Previously posted from archives Halloween 2010
Since Halloween fell on Sunday Utahns fell into their default passive aggressive celebratory style. Traditionalists celebrated Saturday, independents Sunday and the rest of us both nights. Fracturing the holiday made what is already evident blatant and I’d like to kick something in disappointment.
First, I’ll kick a car trunk. Maybe the ghoul who started the insidious introduction to dumpster diving techniques to innocent children, usually in church parking lots, had good intentions, but I think it was just a lazy afraid parent. Too lazy to walk with their children, too afraid of five feet tall middle age women like me who don’t get to see enough children and community happiness.
Next, maybe I’ll kick the independents who bowed to pressure and sent their kids out Saturday. I won’t kick hard because they at least sent them out to knock on neighborhood doors and see that people in surrounding houses are normal looking, smile at them and are happy to encourage a sugar high and tooth decay.
Last, I’ll have to kick myself. I went to a late Saturday afternoon movie and an early dinner, saying, “This isn’t Halloween.” Home before eight o’clock, I’d missed whatever flurry of trick or treaters there had been. We heard there were two and we got two so four children walked our street. Sunday not a one came though we turned on the light, lit the grinning pumpkin and opened the curtains. I don’t know what to do with the full size candy bars I’ve got. Since we moved here almost fifteen years ago the numbers have dropped from around a hundred.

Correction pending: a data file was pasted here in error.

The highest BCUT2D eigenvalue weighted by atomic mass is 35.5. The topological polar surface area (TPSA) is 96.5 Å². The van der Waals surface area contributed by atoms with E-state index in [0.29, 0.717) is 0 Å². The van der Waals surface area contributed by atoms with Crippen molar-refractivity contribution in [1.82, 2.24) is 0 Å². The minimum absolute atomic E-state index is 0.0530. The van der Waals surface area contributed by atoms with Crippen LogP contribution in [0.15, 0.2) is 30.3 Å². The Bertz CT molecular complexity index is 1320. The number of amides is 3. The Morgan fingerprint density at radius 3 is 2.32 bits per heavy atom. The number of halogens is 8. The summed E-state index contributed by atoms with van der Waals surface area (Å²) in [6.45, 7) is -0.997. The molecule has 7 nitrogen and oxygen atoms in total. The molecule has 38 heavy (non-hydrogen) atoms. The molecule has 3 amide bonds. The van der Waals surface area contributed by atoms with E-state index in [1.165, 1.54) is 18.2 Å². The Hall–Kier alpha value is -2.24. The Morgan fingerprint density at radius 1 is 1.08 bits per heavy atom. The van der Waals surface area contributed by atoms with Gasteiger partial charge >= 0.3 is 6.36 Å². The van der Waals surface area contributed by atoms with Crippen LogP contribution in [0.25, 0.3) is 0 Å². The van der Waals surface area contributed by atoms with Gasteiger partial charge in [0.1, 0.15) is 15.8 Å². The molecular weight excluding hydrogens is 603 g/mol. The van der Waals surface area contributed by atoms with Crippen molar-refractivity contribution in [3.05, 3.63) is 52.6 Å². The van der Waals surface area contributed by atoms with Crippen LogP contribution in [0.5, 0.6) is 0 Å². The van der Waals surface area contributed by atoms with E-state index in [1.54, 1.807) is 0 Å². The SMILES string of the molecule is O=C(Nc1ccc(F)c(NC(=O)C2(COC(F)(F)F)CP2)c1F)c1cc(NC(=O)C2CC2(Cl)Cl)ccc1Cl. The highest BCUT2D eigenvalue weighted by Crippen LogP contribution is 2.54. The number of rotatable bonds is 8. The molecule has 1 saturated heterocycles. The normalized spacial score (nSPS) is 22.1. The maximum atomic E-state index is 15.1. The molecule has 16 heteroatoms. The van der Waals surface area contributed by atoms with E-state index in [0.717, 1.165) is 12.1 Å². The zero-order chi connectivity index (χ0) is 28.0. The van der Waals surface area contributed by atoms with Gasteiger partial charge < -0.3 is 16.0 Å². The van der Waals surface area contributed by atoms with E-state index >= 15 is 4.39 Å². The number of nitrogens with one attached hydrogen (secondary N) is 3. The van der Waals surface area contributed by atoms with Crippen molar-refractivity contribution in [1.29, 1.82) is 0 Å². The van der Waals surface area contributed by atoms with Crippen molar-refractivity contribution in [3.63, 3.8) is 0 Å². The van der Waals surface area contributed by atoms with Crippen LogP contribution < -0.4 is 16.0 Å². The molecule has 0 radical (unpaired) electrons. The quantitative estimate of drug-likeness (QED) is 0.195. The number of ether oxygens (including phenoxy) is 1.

Yes, I could participate in the trunk events where over-excited children collect 10,000 useless calories and expend 100 calories running from car to car while parents often ignore them and talk to each other. Yes, I could peacefully accept the changing of tradition. I have tired of restating my objection that pagan based Easter egg rolling or wanton gift unwrapping on Christmas is just as celebratory and fun on a Sunday as neighborhood strolling for candy.
And yes, they could accept that it might be a healthy fun walk through the neighborhood to observe neighbors and see for themselves there are good people capable of generosity to their children who live behind the usually closed doors.
I concede to my husband who says of parents of young children, “You don’t do much but you’re damn busy.” My disappointment, I know, is selfish. I want my middle class neighborhood to feel safe, walkable and a place to share traditions with the people who live here and I wonder why others don’t.